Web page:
Over a three-year period from 2001 to 2003, b-to-b media lost about 35 percent of its revenue, according to the Business Information Network.
During that period, it was common around the industry for conference speakers and writers to describe it as the “worst media-industry downturn since the Great Depression.”
After awhile, we all took that as a given, though no one I know ever went back and actually analyzed the extent of that downturn compared with earlier ones.
I also remember the 1991 downturn. That was tough, even for someone who was a junior editor at the time. There were the usual rounds of painful layoffs. I remember one day when at least six editors I worked with made the terrible walk to the corner office one by one, undoubtedly knowing their certain fate. And that ‘90s recession lasted a long time. It wasn’t until 1995 when things were really humming again in the magazine world.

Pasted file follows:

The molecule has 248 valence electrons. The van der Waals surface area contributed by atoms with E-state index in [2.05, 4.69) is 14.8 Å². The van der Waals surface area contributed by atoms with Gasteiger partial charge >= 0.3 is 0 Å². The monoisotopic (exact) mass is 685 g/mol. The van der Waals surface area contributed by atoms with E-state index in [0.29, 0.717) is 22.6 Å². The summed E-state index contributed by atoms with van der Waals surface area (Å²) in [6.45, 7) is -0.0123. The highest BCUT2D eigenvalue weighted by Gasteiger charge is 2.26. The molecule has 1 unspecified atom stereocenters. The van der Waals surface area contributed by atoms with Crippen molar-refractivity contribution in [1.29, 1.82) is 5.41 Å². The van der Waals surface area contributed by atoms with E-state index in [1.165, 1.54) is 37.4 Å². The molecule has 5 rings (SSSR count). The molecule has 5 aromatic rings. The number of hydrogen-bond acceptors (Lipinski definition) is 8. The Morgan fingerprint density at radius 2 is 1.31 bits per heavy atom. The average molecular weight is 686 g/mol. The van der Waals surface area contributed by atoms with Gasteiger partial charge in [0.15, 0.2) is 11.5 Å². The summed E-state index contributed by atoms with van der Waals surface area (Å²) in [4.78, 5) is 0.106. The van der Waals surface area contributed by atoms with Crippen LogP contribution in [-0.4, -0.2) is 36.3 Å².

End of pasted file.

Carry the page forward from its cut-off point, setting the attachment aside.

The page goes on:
I was talking to a CEO this morning and we touched on the stunning twin news flashes from today: VSS is predicting the first two-year decline in ad spending in 75 years, and fourth quarter 2008 BIN numbers were off by more than 13 percent. He predicted that the first quarter numbers will certainly be worse.
(By the way, why the heck can’t those BIN numbers be more up-to-date? The Publishers Information Bureau gets its numbers out much faster, and most b-to-b publishers have already closed our final numbers for Q1 by now. Reporting Q4 on February 24 seems just a tad late.)
We both acknowledged how bad it is for the industry right now. I said it feels like the worst I’ve been through, and he agreed, but then he said: “We always say that.”
So my question is this: Is this recession worse? And if it is, why?